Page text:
Your First View

Kretes allows to create both: server-side applications and client-side applications - also known as Single Page Applications (SPAs).

In server-side applications you define routes with actions that happen when a given route is visited. Those actions can be used to generate a view in your application. In the server-side context, this view is generated on the server and then sent to the browser.

In client-side applications, the views are created using JavaScript directly in the browser. A client-side application usually fetches data from a remote location and combines into a view on the client-side, that is in the browser. Kretes supports both those approaches out-of-the-box. Let's see how we can use them.

Server-Side View

For the server-side part, we will create a new /hey route that responds with a HTML page that welcomes the visitor. Open the config/server/routes.ts. You should see the following routes:

import fs from 'fs';

import { Routes } from 'kretes';
import { OK } from 'kretes/response';

const routes: Routes = {
  GET: {
    // implicit `return` with a `text/plain` response
    '/hello': _ => 'Hello, Kretes!',

    // explicit `return` with a 200 response of `application/json` type
    '/json': _ => {
      return OK({ a: 1, b: 2 });
    },
    // stream the response
    '/stream': _ => {
      return fs.createReadStream('static/index.html');
    },
    // set your own headers
    '/headers': _ => {
      return { body: 'Hello B', statusCode: 201, headers: { 'Authorization': 'PASS' } };
    }
  },
  POST: {
    // request body is parsed in `params` by default
    '/bim': request => {
      return `Hello POST! ${request.params.name}`;
    }
  }
};

Let's remove all those routes and leave only the GET key so that we end up with the following file:

import { Routes } from 'kretes';

const routes: Routes = {
  GET: {
  }
};

Let's add a new /hey route under GET. Because we want to return an HTML page, let's import the HTMLString response helper from kretes/response.

import { Routes } from 'kretes';
import { HTMLString } from 'kretes/response';
const routes: Routes = {
  GET: {
    '/hey': _ => HTMLString('<h1>Hey, Visitor!</h1>'),  }
}

Now go to localhost:5544/hey and you should see the following screen.

Kretes: Basic HTML Page

Templating

Creating HTML pages directly from strings is a bit cumbersome. Instead, we can define HTML in a file and then load it using another response wrapper called Page.

Create hey.html at the top level in your project directory in views/pages/ with the following content:

<if name>
  <h1>Hello, {name}</h1>
</if>
<else>
  <h1>Hello, Visitor</h1>
</else>

The markup above is Boxwood, an enhanced version of HTML that supports conditional statments, loops and much more using a familar syntax.

Now, adjust the /hey route by using the Page helper to read the hey.html.

import { Routes } from 'kretes';
import { Page } from 'kretes/response';
const routes: Routes = {
  GET: {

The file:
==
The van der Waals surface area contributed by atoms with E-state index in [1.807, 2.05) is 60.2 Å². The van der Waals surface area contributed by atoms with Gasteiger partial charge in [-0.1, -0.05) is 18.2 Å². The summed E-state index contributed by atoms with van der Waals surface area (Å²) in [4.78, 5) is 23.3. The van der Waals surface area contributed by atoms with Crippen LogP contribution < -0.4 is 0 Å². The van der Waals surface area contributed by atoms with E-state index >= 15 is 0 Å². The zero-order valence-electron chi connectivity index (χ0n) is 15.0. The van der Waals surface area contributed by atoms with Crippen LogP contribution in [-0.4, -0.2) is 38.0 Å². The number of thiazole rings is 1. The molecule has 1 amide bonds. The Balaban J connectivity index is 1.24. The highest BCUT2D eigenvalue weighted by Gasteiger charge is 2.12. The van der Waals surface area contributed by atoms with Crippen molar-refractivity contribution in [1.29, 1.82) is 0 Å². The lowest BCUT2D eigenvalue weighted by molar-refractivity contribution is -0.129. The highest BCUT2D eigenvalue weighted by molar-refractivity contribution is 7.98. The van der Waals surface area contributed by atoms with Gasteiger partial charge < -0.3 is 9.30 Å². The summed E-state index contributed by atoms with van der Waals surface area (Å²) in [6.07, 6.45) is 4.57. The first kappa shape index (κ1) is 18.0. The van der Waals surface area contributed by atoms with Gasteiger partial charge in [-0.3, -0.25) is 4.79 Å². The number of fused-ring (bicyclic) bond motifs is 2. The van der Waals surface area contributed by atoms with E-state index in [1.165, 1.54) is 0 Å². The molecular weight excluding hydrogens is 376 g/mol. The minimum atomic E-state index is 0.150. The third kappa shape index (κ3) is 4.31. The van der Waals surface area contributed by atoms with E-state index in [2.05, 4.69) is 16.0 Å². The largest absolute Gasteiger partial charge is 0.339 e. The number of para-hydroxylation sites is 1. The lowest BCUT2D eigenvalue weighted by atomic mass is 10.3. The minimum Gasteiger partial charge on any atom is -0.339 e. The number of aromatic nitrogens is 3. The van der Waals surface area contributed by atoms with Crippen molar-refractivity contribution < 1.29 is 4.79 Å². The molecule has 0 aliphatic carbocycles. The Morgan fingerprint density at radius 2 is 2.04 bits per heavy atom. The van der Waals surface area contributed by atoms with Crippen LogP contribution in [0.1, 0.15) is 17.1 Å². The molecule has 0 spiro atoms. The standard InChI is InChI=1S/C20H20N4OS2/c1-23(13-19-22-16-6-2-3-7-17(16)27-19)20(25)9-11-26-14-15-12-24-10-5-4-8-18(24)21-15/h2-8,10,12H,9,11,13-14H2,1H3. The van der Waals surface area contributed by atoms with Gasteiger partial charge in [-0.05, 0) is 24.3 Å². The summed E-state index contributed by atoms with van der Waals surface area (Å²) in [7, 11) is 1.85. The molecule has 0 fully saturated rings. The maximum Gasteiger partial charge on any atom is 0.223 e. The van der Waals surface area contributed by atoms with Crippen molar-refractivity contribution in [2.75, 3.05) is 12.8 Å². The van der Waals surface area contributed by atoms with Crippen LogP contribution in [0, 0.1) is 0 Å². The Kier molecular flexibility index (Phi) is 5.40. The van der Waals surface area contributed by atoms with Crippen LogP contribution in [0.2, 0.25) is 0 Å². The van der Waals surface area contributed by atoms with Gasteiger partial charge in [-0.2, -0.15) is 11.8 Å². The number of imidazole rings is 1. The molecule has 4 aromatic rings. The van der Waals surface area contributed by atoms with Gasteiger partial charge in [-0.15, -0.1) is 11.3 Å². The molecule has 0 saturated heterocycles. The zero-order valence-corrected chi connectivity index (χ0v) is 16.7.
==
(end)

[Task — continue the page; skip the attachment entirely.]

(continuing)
'/hey': _ => Page('hey', { name: 'Alice'}),  }
}

By default, the Page response wrapper looks for files in views/pages. It is also possible to add some parameters and then display them using curly brackets, e.g. {name}.

Layouts

Our /hey route doesn't generate a proper HTML yet. We are missing the HTML structure with the <html>, <head> and <body> tags. Those sections are usually common across different pages in the application. We can put this structure into a layout and reuse it for each page without repeating it.

Let's create the index.html layout in views/parts/layouts:

<!DOCTYPE html>
<html lang="en">
<head>
  <meta charset="UTF-8">
  <meta name="viewport" content="width=device-width, initial-scale=1.0">
  <link rel="stylesheet" href="https://unpkg.com/tailwindcss@1.3.0/dist/tailwind.min.css">
  <title>Document</title>
</head>
<body>
  <slot />
</body>
</html>

The <slot /> part designates where each page should put its content. Now, in hey.html you need to specify the layout to use. Similarly to TypeScript, we will import it using the <import> tag.

<import layout from="layouts/index.html" />

<layout>
  <if name>
    <h1 class="text-4xl">Hello, {name}</h1>
  </if>
  <else>
    <h1 class="text-4xl">Hello, Visitor</h1>
  </else>
</layout>

In our layout, we can also import a partial using <import> to display the navigation bar.

<import nav from="nav.html" />

<!DOCTYPE html>
<html lang="en">
<head>
  <meta charset="UTF-8">
  <meta name="viewport" content="width=device-width, initial-scale=1.0">
  <link rel="stylesheet" href="https://unpkg.com/tailwindcss@1.3.0/dist/tailwind.min.css">
  <title>Document</title>
</head>
<body>  <nav />
  <slot />
</body>
</html>

Put the nav.html in views/parts with the following content:

<ul class="flex justify-between w-full border-b-2">
  <li>Home</li>
  <li>Dashboard</li>
  <li>About</li>
</ul>

Now, when visiting /hey in your browser, you should see the following page:

Kretes: First View Final Version

Client-Side View

Found a mistake?